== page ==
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Chief of Defence Staff: Unsettled questions - Broadsword by Ajai Shukla

Defense Minister Rajnath Singh addresses the Navy Commanders Conference

By Vikas Gupta

Unsigned Editorial in Defence News of India

June 10, 22

Since the unfortunate death of the first Chief of Defense Staff (CDS), General Bipin Rawat, in a helicopter crash last December, the Indian strategic community has been eagerly awaiting the appointment, or at least the appointment, of of his successor. While that wait continues, the government this week announced the eligibility requirements it would expect its tri-service chief to meet. Few have failed to see the notable difference between the CDS the government wanted in 2019 and what it seems to want today. It is disconcerting that the government changed the eligibility criteria for appointment to the CDS so early in the life of the institution. This begs the question: Was the structure of the CDS, as designed by key government decision-makers, fundamentally flawed?

The most obvious difference between the 2019 eligibility requirements and those the government has now enacted is that a lieutenant general, vice admiral, or air marshal (hereafter collectively referred to as lieutenant generals) who took his retired up to two years ago can now be recalled to serve as a CDS for up to three years, until he reaches the age of sixty-five. It is unclear why the Ministry of Defense is opening the post to retired officers. Do the three serving chiefs and some 17 serving army commanders, all senior lieutenant generals, not provide the government with adequate options? Why would the government keep the option of recalling to service a lieutenant general who retired two years ago and is rusty in his knowledge of current developments, and having him replace three serving service chiefs to take the reports as CDS. In these circumstances, the appointment of a retired Lieutenant General to the position of CDS would only give rise to suspicions that the eligibility criteria were established in order to elevate that particular individual. Experience has shown that allowing retired officers to return to senior positions generally does not yield good results.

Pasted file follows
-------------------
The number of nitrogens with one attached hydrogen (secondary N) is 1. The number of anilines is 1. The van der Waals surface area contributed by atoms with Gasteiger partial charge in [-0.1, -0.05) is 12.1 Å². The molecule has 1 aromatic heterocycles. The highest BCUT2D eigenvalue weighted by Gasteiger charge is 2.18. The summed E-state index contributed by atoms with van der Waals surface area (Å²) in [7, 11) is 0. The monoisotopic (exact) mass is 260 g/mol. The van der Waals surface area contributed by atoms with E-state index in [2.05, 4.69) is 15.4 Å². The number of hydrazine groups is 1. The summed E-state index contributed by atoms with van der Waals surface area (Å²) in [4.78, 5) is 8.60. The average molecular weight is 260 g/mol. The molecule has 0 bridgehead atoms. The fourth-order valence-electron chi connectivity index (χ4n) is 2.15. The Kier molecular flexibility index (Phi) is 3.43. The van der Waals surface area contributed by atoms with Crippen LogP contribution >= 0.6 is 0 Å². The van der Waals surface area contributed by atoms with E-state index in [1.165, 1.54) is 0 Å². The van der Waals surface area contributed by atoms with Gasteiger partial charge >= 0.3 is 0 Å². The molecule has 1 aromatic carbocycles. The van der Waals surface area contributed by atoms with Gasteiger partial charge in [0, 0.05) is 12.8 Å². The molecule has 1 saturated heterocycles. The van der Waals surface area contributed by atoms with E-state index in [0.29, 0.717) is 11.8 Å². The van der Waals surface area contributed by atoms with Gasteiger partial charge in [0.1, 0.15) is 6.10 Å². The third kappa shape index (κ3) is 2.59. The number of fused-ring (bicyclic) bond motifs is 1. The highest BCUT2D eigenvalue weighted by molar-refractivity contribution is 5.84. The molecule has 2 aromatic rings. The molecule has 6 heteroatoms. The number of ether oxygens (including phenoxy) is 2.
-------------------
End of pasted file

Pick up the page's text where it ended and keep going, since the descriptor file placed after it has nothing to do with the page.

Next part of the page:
Calling up a retired lieutenant general to serve as CDS would also not answer the contentious issues of CDS precedence and seniority. Currently, the three service chiefs, all equivalent to full generals, are senior to the Secretary of Defense. Army commanders (who hold the rank of lieutenant generals) are the equivalent of secretaries. The 2019 order creating a CDS names him “Secretary” and Head of the Department of Military Affairs (DMA). This has created a conundrum: if the service chiefs are superior to the Secretary of Defense, how can the CDS – as the secretary at the head of the DMA – be the equivalent of the Secretary of Defense and, therefore , subordinate to the three chiefs of the army? There would be rough edges to the policy even within the three services since, technically, an army commander, who is subordinate to the service chiefs, could replace them to become CDS. The new CDS policy should address these thorny issues.

That said, the appointment of a CDS is essential to advancing the military agenda of modernizing equipment, rationalizing manpower and, perhaps most urgently, creating integrated three-service theater commands. Other CDS responsibilities that do not tolerate any delay are its advisory role to the Nuclear Command Authority and the implementation of the five-year defense equipment acquisition plan and the two-year annual acquisition plans (AAPs) .